Sleep Deprivation Blamed for Georgia Tractor Trailer Accident Fatality

As reported by The Courier Herald, a Sandersville (Washington County) man died last month after crashing into an 18-wheeler carrying chalk.

David Perry Williams, age 39, died following the accident on State Route 57. He was driving a 1995 Chevrolet 1500 pickup truck.

Williams was driving behind a tractor trailer owned by Howard Sheppard Trucking and driven by Chad Howell, 43, who suffered neck injuries.

Georgia State Patrol Trooper Mark Bracewell said “the Sheppard track driver was slowing to make a left-hand turn” when Williams’ Chevrolet crashed into the rear of the trailer.

“Apparently Mr. Williams fell asleep and ran into the rear of the chalk truck,” said Bracewell.

Williams worked third-shift and had just gotten off work to go home. Bracewell believes that Williams must have fallen asleep because there were no skid marks or indications that Williams had tried to stop his truck before the collision.

Williams was pronounced dead at the Medical Center of Central Georgia in Macon. Bracewell said that Williams was not wearing a seat belt, but he’s not sure if a seat belt would have protected him because of the tremendous impact between the two trucks.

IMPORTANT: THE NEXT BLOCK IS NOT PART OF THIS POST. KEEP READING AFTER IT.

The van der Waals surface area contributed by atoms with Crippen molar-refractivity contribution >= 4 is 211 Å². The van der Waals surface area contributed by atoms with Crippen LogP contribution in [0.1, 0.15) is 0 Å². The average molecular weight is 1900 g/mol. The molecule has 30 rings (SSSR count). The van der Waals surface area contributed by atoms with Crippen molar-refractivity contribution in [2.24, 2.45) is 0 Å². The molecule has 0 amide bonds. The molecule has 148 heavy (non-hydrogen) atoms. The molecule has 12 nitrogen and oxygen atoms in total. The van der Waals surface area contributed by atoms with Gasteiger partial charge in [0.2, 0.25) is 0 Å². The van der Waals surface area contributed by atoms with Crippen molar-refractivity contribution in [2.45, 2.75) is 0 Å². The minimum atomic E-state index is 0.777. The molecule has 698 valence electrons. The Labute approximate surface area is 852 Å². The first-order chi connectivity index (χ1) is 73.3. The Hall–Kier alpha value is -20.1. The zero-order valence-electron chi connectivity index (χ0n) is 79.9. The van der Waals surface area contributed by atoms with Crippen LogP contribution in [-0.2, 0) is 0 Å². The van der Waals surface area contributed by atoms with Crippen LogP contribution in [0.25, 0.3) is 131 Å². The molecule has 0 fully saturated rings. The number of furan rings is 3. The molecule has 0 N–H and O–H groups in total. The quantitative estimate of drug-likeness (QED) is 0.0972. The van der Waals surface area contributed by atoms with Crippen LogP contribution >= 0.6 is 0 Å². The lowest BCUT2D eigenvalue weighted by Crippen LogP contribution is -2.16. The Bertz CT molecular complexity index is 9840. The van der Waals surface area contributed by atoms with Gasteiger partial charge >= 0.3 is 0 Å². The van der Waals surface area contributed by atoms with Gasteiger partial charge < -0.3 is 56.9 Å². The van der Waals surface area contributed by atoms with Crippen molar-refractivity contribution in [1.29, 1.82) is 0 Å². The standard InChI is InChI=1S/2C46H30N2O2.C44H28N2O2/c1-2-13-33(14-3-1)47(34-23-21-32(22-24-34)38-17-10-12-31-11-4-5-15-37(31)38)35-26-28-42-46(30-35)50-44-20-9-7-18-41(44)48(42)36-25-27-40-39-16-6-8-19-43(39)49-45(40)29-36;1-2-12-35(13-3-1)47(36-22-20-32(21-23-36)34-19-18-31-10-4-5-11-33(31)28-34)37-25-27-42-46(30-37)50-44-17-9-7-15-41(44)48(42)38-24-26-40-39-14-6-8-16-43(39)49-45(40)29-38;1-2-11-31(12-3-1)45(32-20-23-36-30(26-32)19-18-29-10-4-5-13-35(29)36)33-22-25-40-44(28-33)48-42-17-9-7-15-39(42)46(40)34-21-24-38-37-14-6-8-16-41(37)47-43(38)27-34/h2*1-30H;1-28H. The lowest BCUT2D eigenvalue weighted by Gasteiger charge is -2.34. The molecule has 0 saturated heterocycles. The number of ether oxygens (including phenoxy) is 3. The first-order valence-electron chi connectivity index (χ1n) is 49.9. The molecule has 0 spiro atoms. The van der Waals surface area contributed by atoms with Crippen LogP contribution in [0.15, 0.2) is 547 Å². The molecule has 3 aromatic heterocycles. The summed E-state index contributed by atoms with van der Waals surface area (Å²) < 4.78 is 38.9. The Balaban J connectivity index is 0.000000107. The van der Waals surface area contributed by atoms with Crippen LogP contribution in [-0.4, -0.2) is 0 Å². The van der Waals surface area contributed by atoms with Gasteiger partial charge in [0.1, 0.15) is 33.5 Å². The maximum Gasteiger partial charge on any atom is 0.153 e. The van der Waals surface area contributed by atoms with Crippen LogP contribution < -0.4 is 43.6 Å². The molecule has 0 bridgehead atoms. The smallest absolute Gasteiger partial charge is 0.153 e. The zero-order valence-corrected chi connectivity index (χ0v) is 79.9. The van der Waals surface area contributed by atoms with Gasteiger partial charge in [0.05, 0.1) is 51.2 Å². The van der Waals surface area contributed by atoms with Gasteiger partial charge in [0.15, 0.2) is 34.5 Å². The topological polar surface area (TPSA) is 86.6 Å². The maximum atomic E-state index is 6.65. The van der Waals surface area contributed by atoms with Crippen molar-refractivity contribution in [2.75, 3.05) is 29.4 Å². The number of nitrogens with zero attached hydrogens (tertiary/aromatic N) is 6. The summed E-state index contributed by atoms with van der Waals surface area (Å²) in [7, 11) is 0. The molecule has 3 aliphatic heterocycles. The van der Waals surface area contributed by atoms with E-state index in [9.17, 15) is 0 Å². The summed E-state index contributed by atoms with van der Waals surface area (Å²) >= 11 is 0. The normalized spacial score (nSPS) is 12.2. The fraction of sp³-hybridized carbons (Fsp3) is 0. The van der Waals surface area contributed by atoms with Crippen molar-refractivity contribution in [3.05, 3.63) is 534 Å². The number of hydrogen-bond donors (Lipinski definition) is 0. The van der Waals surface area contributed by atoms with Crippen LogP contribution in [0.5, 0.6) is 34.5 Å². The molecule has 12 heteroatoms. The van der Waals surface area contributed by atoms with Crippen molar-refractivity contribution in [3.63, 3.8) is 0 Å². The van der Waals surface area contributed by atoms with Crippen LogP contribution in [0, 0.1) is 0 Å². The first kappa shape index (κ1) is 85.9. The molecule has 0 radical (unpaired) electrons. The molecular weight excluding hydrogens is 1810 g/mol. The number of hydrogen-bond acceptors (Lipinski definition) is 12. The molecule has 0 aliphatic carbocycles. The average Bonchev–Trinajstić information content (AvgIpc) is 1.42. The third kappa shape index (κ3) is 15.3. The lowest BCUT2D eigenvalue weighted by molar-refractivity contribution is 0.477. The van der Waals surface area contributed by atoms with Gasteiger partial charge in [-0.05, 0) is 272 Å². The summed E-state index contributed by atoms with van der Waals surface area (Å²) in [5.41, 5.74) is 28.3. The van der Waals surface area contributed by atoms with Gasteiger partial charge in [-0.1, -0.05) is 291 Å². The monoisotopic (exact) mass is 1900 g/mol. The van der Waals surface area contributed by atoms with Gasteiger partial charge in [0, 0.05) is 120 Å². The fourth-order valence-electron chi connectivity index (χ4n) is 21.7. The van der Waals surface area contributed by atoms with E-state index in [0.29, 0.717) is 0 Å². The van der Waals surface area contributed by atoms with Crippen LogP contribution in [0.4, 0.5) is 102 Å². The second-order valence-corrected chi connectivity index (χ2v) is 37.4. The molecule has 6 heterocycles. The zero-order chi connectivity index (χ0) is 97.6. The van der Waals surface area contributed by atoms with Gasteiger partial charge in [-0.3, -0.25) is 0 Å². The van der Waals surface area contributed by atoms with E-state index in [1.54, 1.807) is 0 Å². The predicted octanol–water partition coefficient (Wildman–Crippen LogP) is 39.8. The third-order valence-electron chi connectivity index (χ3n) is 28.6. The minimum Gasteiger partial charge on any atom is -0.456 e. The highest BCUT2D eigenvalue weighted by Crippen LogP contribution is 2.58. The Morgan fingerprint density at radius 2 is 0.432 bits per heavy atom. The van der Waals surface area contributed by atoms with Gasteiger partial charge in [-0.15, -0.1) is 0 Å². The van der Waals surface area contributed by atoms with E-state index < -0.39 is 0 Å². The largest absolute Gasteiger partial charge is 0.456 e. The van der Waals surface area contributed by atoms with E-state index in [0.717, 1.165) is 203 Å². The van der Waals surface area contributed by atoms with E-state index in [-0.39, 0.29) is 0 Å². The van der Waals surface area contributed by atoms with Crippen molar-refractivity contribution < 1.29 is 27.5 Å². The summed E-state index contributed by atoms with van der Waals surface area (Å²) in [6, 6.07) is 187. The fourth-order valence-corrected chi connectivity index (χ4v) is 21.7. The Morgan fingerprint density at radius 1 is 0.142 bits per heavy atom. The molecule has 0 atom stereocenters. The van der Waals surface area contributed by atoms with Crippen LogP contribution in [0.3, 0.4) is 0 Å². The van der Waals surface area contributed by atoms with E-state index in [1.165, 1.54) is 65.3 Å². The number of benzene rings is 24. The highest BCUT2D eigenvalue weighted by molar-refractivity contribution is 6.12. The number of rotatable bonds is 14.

Because tractor trailer trucks are so massive, weighing up to 80,000 pounds, accidents often cause massive injury or death. Tractor trailers comprise just 3% of vehicles on the road yet are involved in 21% of the fatal accidents.

In this case, it was the other driver who fell asleep, but all too often, tractor trailer drivers are forced to work on little sleep. According to the National Transportation Safety Board (NTSB), driver fatigue causes 30 to 40 percent of track accidents. And, alarmingly, 19 percent of truck drivers reported falling asleep at the wheel in the previous month (NTSB 1992).

Sleep-deprived drivers suffer from impaired judgment and coordination as well as delayed response times, similar to drivers under the influence of alcohol. Several studies show that sleep deprivation affects drivers as much or even more than alcohol.

Getting seven to eight hours of sleep per night will keep you awake and alert when it counts. If you find yourself getting sleep behind the wheel, pull over and get some coffee or take a short nap.

If you’re injured in an accident due to someone’s sleep deprivation, call 911 immediately. Don’t discuss the wreck until police arrive, and don’t admit any fault. While you’re at the scene, take photos and get names and phone numbers of any witnesses. See a doctor as soon as possible, and call a personal injury lawyer as soon as possible. Your attorney will need to act quickly to collect evidence.

Be careful when you’re speaking with insurance adjustors. They may record your telephone conversations and try to get you to admit partial fault. Once you hire an attorney, you don’t have to talk to insurance adjustors. You can refer all questions to your lawyer.

When you’re injured in a car wreck or truck wreck, MLN Law will get you the monetary compensation you deserve. Call (404) 531-9700 to schedule your free consultation.